Elvis Presley is concededly a singer of note whose unique style is manifested in the course of his musical performances. Such, however, was not the nature of the appearance here in issue. On that occasion, Mr. Presley was in no way ‘performing’ as that word has application to his ‘form of art expression, and his distinctive and valuable property’ in contrast, for example, to ‘a broadcaster’s voice and style of talking’, which was a crucial feature in the case of Columbia Broadcasting System, Inc. v. Documentaries Unlimited, Inc., 42 Misc.2d 723, 248 N.Y.S.2d 809 erroneously relied upon by defendant. The spontaneous ‘give and take’ of an unrehearsed public press conference is of a wholly different character than the delivery of a formal speech or address, or the performance of a musical or artistic work. (Cf. Estate of Hemingway v. Random House, 23 N.Y.2d 341, 296 N.Y.S.2d 771, 244 N.E.2d 250). Indeed in many ways a press conference stands as the very symbol of a free and open press, using that term in its broadest sense to encompass all the media, in providing public access to, and direct communication with, the notable and newsworthy. To hold, as defendant urges, that one who has freely and willingly participated in a public press conference has some property right which supersedes the right of its free dissemination and permits such party to control or limit its distribution would constitute an impermissible restraint upon the free dissemination of thoughts, ideas, newsworthy events, and matters of public interest. (See Chaplin v. National Broadcasting Company, D.C., 15 F.R.D. 134; cf. Man v. Warner Bros. Inc., D.C., 317 F.Supp. 50; Rosemont Enterprises, Inc. v. Random House, 58 Misc.2d 1, 294 N.Y.S.2d 122.)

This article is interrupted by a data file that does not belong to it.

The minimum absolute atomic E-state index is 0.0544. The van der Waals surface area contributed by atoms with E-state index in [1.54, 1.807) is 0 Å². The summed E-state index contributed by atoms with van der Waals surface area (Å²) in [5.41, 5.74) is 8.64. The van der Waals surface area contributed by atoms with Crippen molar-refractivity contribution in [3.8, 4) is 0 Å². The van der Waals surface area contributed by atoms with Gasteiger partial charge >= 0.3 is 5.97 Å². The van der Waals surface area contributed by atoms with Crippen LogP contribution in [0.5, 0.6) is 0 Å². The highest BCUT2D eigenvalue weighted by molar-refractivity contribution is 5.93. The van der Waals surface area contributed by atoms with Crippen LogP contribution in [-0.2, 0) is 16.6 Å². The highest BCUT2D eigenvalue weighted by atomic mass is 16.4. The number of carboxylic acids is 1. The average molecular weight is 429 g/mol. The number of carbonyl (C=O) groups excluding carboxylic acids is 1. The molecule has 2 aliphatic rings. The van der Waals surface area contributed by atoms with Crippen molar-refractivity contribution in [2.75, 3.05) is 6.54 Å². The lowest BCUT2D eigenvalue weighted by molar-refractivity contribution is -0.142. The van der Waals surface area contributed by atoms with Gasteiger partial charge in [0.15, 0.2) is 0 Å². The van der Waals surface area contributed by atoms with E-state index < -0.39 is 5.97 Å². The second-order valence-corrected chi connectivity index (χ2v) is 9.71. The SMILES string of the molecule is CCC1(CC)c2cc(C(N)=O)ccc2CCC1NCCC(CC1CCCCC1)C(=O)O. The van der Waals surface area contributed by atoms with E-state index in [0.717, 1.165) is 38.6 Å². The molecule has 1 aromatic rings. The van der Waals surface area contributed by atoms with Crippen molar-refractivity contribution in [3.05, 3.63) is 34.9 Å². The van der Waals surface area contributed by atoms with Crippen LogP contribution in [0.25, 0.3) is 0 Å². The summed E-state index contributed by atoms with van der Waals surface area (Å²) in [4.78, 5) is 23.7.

Defendant’s strained contention that the answers given by Presley did not constitute ‘a general publication’ is ludicrous on its face in light of the open invitation to and presence of representatives from every conceivable area of the mass media, and the subsequent, uncomplained of, unlimited transmittal of the conference, including Presley’s voice, over both radio and television.